LoginRegister
A+ R A-

A list of words, phrases and terms... all related to dogs.

There are 288 entries in the dog dictionary.
Search the dog dictionary:
Begins with Contains Exact term Sounds like
All A B C D E F G H I K L M N O P Q R S T U V W X Z
Page:  « Prev 1 2 3 4 5 6 7 8 9... Next »
Term Definition
Follicle Stimulating Hormone

Abreviated as FSH, this hormone is secreted by the pituitary gland in the brain and stimulates the growth of follicles in the ovary that contain unfertilized eggs. The follicles expand toward the surface of the ovary in preparation for ovulation.

Fovea Capitis

The normal flat part of the femur head.

Furnishings

In longer coated dogs, the furnishings refer to the length of hair on the legs, sternum, muzzle, thighs,undercarriage and tail.

Furosemide

Furosemide is a diuretic marketed under the name Lasix which increases the volume of liquid that is passed through the kidneys. It is most often prescribed by a veterinarian to help minimize the fluid around the heart and in the lungs that is often present with congestive heart failure. It is also used for fluid build up in the lungs not related to heart failure.

Gene Pool

The total sum of all the genes from all the individuals in a population. (See Allele)

Genotype

The combination of genes that make up an Individual. Also called its genetic make-up. (See Allele)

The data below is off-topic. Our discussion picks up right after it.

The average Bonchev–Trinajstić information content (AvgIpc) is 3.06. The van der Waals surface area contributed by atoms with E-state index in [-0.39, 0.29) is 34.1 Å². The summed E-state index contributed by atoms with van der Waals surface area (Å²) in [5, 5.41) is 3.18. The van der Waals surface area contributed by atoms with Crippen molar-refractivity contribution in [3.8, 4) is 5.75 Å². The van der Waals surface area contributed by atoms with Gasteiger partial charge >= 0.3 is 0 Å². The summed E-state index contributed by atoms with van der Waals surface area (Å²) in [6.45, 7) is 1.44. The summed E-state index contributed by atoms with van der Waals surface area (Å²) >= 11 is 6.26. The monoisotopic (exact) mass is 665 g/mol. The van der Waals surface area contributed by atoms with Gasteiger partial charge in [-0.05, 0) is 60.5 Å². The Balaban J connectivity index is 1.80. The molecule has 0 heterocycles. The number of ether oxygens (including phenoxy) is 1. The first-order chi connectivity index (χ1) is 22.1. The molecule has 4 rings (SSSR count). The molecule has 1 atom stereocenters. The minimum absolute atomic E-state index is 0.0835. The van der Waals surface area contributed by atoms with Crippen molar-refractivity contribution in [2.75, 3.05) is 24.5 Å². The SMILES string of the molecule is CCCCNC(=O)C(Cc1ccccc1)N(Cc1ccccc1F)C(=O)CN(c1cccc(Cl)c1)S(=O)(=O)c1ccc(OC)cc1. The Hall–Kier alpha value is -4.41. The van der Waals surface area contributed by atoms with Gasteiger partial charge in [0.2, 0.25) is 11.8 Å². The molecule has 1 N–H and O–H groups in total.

Giardia

Giardia is a protozoa that attaches to the lining of the intestines of its host. The most common symptoms are watery diarrhea, without blood, and sometimes vomiting. When giardia is passed from the body in the feces it develops a "shell" which enables it to survive outside the body for months. In this form they are called giardia cysts. The infection spreads when a Dog consumes contaminated water from a pasture or stagnant source, comes in contact with unclean surfaces in a kennel, licks its paws that have touched infected surfaces, or mouths any object that has been in contact with giardia cysts. Once the cysts are ingested, the outer shell breaks down in the digestive tract freeing the protozoa to travel and attach to the intestinal lining. A Dog will start passing cysts in about 1 week after infection and continue the cycle. Prescription medication is available to treat giardia and strict measures to ensure cleanliness are required in kennels and yards.

Glaucoma

Glaucoma is a combination of eye diseases that result in increased pressure in the eye, and if left untreated leads to painful swelling and enlargement of the eye and ultimately to blindness. Glaucoma is almost always caused by limited outflow of fluid from the eye. Primary Glaucoma is inherited, whereas secondary Glaucoma is caused by an illness or injury that results in a decrease in the flow of fluid from the eye.

Glucosamine